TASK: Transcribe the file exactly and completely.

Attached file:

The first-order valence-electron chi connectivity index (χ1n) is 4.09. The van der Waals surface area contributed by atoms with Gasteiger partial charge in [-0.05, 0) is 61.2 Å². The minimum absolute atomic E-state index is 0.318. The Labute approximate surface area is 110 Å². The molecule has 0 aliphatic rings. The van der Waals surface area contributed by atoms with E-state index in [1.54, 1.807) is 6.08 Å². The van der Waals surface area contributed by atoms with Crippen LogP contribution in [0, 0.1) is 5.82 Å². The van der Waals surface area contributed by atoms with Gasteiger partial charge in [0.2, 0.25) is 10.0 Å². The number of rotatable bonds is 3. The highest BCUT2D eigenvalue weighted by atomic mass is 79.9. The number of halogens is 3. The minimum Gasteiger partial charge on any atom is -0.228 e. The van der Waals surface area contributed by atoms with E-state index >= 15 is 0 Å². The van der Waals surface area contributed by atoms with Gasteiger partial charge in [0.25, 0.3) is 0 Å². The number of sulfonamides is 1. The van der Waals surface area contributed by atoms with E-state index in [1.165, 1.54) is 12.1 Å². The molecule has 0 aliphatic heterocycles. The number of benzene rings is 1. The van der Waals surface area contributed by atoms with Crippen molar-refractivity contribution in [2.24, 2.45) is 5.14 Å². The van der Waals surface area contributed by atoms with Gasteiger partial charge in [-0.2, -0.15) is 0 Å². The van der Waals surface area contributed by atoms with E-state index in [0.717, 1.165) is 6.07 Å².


The first-order valence-electron chi connectivity index (χ1n) is 4.09. The van der Waals surface area contributed by atoms with Gasteiger partial charge in [-0.05, 0) is 61.2 Å². The minimum absolute atomic E-state index is 0.318. The Labute approximate surface area is 110 Å². The molecule has 0 aliphatic rings. The van der Waals surface area contributed by atoms with E-state index in [1.54, 1.807) is 6.08 Å². The van der Waals surface area contributed by atoms with Crippen LogP contribution in [0, 0.1) is 5.82 Å². The van der Waals surface area contributed by atoms with Gasteiger partial charge in [0.2, 0.25) is 10.0 Å². The number of rotatable bonds is 3. The highest BCUT2D eigenvalue weighted by atomic mass is 79.9. The number of halogens is 3. The minimum Gasteiger partial charge on any atom is -0.228 e. The van der Waals surface area contributed by atoms with E-state index >= 15 is 0 Å². The van der Waals surface area contributed by atoms with Gasteiger partial charge in [0.25, 0.3) is 0 Å². The number of sulfonamides is 1. The van der Waals surface area contributed by atoms with E-state index in [1.165, 1.54) is 12.1 Å². The molecule has 0 aliphatic heterocycles. The number of benzene rings is 1. The van der Waals surface area contributed by atoms with Crippen molar-refractivity contribution in [2.24, 2.45) is 5.14 Å². The van der Waals surface area contributed by atoms with Gasteiger partial charge in [-0.2, -0.15) is 0 Å². The van der Waals surface area contributed by atoms with E-state index in [0.717, 1.165) is 6.07 Å².